** Engage Northwest does not work on this project and currently does not represent any of the parties listed in this blog.**

 

Participate in environmental review of proposed methanol plant

Photo of Draft Scoping Report

The Draft Scoping Report identifies areas that the EIS will examine. It will be updated after the comment period closes.

Whether you are for, against or undecided on the proposed methanol plant for the Tacoma tideflats, please participate in the City of Tacoma’s environmental review process. The next public scoping meeting is Feb. 24, and comments are due by March 4.

Proposed by Northwest Innovation Works on property owned by the Port of Tacoma, the methanol facility would be the largest in the world. The City of Tacoma is conducting the environmental review. As a City planner said at the Feb. 10 public scoping meeting, more people are engaged in this project than almost any other Tacoma project in the last 20 years.

What would you like to know about it — jobs, climate change, water use or other topics? Now is the time to ask. You can speak or provide written comments at the public meetings, or email or mail written comments. Learn more about how to comment on the City’s webpage.

The Port of Tacoma, which signed a lease for this project with Northwest Innovation Works in 2014, will hold a study session on the project at its Feb. 18 meeting. Public comment is included on the meeting agenda.

Feb. 24 public scoping meeting

Greater Tacoma Convention and Trade Center ballroom

1500 Broadway

Doors open at 5:00 p.m. to sign up to speak. The meeting starts at 6:30 p.m.

For more information

** Engage Northwest does not work on this project and currently does not represent any of the parties listed in this blog.**

 

Celebrated U.S.-China relationship at Chinese Reconciliation Park

Photo of welcome to Chinese Reconciliation Park

Flags wave and tigers dance to welcome Minister Qiu to Chinese Reconciliation Park

We welcomed China’s Minister  Qiu Yuan Ping to Chinese Reconciliation Park yesterday. Minister Qiu’s visit builds on Tacoma’s Sister City relationship with Fuzhou, and is part of China’s official visit to the United States. President Xi visits Seattle and Tacoma this week.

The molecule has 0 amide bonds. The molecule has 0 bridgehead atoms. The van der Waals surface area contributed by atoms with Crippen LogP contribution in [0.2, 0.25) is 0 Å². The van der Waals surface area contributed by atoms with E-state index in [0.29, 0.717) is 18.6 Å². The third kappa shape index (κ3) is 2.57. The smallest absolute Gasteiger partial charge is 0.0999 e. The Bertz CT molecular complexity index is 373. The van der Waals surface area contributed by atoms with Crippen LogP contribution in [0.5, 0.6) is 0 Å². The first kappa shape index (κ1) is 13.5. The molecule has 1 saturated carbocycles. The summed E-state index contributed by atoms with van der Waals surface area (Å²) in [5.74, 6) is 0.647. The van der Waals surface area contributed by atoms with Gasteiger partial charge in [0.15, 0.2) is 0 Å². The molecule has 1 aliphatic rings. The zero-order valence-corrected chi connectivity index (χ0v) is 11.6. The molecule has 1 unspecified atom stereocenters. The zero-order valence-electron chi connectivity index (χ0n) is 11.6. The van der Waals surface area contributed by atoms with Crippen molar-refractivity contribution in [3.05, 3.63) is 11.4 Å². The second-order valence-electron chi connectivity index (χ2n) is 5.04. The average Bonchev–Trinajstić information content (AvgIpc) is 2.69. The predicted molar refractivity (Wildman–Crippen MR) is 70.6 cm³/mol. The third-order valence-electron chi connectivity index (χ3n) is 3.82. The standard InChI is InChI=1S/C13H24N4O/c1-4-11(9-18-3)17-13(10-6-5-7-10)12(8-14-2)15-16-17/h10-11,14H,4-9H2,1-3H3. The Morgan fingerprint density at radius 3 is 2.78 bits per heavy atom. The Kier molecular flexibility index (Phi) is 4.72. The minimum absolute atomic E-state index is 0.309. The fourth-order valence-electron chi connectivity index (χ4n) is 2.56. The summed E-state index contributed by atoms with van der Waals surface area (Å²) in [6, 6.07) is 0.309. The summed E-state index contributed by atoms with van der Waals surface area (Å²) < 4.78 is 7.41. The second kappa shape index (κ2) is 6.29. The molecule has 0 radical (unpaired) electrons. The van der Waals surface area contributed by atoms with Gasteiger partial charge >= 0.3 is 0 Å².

The special ceremony included speakers from Tacoma Public Schools, Chief Leschi School, The Puyallup Tribe of Indians, Tacoma City Council, and Chinese Reconciliation Project Foundation. Two students from Tacoma’s Sherman Elementary were honored to present flowers and meet the minister.

Photo of Minister Qiu

Chinese Minister Qiu speaks at the Fuzhou Ting in Tacoma

Minister Qiu — the Minister of Overseas Chinese Commission in the China State Department — recognized the importance of Chinese workers in helping build the transcontinental railroad in the United States. The railroad strengthened America’s economy, and its terminus was Tacoma.

Minister Qiu emphasized education and collaboration in the U.S.-China relationship. Many Tacoma-based schools and colleges were represented at the ceremony, including Bates Technical College, Pacific Lutheran University and University of Puget Sound. They offer exchange programs and opportunities to learn about and study in China.

On Wednesday, Chinese President Xi Jinping will visit Tacoma’s Lincoln High School. Nathan Gibbs-Bowling, a teacher at Lincoln, was just named the Washington teacher of the year. President Xi will visit Mr. Bowling’s government class. This video shows how the students are preparing for this historic visit.

For more information

More photos from the event at Chinese Reconciliation Park are available on Flickr:  https://www.flickr.com/photos/engagenorthwest/albums/72157656606146903